X-rays are waves of electromagnetic radiation that are used to create images of organs and other structures inside the body. X-rays have a very short wavelength. As they penetrate the body, they are absorbed in different amounts by different body tissues. For example, bones are dense and absorb X-rays very well, but soft tissues (skin, fat, muscle) allow more X-rays to pass through. The result is an X-ray shadow on a film or fluorescent screen, where images of bones appear white, while shadows of soft tissues appear as various shades of gray.
X-rays are used for many purposes, including determining if a bone is broken, seeing whether an internal organ is infected and looking for cancer. X-rays can affect a developing fetus, so if you are a woman and there is a chance that you might be pregnant, tell your doctor before you have an X-ray.
You likely will be asked to remove your clothing over the part of your body being X-rayed. Then you will be given a gown to wear if needed. For certain X-ray procedures, you also will be given a flexible lead apron or other type of protective drape to shield portions of your body from unnecessary X-ray exposure. You will be asked to either stand on the floor or lie/sit on a table in an X-ray room, and a technologist will position your body in a way that gives the best X-ray view. The technologist will position the X-ray machine near your body, so that the machine’s X-ray tube (where the X-rays come out) is pointing at the correct body area. After going behind a protective panel, the technologist will press a button to take the picture. For certain X-rays you may be asked to hold your breath.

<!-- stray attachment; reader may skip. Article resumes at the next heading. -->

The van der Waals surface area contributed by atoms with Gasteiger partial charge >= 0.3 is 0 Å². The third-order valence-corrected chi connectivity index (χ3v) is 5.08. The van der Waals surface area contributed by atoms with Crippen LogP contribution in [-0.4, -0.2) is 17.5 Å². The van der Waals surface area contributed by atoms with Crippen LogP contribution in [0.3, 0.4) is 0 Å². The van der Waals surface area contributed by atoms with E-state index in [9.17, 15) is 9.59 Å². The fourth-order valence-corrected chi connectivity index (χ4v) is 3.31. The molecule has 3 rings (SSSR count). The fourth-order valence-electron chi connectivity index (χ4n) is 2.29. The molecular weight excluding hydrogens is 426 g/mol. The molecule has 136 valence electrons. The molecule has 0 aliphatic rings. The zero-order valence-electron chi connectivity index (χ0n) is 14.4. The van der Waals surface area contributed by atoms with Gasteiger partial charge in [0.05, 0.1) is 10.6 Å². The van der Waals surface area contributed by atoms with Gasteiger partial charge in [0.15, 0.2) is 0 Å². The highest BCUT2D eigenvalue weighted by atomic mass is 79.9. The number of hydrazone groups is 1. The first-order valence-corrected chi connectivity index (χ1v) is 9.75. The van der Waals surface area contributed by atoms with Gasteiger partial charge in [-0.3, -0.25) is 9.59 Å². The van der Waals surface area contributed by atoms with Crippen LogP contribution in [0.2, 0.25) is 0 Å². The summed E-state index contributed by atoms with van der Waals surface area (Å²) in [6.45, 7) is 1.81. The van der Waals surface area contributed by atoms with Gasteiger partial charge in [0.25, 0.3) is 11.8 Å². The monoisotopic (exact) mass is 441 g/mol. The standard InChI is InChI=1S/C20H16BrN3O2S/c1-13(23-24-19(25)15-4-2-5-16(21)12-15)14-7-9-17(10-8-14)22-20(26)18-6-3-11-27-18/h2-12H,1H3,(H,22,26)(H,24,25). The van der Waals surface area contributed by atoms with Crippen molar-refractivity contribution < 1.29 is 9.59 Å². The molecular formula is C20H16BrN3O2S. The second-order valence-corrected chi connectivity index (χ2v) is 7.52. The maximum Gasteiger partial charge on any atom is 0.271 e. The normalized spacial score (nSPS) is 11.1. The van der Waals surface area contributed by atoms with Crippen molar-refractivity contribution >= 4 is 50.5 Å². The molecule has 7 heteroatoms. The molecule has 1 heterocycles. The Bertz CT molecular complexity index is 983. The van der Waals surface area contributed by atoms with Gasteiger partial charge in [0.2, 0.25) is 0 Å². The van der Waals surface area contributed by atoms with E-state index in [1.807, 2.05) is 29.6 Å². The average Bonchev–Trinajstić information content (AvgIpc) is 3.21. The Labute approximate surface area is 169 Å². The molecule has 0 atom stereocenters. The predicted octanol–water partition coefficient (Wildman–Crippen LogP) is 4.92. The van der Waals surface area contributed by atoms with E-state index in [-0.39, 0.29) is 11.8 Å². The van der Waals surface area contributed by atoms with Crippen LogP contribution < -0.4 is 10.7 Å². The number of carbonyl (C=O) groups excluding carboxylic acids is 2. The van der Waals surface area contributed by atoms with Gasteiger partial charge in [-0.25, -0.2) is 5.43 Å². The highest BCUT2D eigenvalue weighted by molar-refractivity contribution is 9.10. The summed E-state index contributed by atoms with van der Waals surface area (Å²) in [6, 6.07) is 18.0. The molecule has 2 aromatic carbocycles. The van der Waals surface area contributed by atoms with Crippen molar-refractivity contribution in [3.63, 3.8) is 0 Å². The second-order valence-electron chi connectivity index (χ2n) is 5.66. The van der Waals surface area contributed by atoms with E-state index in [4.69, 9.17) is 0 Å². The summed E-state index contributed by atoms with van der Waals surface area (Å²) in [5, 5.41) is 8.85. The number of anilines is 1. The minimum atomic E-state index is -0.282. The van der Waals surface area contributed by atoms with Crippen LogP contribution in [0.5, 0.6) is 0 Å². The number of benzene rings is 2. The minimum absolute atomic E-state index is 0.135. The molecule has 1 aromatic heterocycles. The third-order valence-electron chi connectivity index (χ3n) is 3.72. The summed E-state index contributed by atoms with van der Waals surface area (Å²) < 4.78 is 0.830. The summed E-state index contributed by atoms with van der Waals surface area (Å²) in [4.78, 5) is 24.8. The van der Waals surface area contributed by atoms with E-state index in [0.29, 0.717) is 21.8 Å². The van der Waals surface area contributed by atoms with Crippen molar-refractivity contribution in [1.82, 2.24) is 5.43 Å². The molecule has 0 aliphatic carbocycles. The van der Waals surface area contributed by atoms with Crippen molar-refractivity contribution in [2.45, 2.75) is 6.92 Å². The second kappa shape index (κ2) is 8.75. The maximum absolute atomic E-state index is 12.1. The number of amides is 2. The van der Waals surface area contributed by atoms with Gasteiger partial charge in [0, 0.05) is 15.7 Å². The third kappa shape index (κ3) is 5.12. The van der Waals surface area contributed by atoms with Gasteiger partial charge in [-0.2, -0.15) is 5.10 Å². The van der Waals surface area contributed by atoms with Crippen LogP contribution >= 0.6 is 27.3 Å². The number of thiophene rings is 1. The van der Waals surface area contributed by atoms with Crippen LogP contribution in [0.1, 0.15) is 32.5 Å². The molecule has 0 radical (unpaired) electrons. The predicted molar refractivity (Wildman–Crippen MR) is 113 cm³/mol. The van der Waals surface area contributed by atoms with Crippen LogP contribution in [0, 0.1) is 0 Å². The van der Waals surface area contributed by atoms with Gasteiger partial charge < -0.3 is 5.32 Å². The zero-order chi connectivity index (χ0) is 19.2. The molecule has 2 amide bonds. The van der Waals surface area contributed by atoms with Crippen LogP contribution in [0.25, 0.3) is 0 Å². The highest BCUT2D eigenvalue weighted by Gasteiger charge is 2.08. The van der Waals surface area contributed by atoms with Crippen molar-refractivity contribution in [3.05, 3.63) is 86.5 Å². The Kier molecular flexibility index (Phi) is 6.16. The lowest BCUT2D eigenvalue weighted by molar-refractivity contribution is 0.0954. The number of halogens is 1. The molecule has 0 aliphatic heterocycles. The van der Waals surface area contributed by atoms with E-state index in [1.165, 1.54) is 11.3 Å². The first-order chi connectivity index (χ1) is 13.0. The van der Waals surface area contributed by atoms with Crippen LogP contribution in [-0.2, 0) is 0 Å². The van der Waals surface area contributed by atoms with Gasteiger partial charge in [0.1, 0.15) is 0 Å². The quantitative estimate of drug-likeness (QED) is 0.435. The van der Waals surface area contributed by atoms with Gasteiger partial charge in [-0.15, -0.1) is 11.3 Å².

Your X-rays will be read by a Molecular Imaging radiologist, and a report with the result will be sent or faxed to your doctor. For the official X-ray report, call your doctor’s office between 24 and 48 hours after the exam.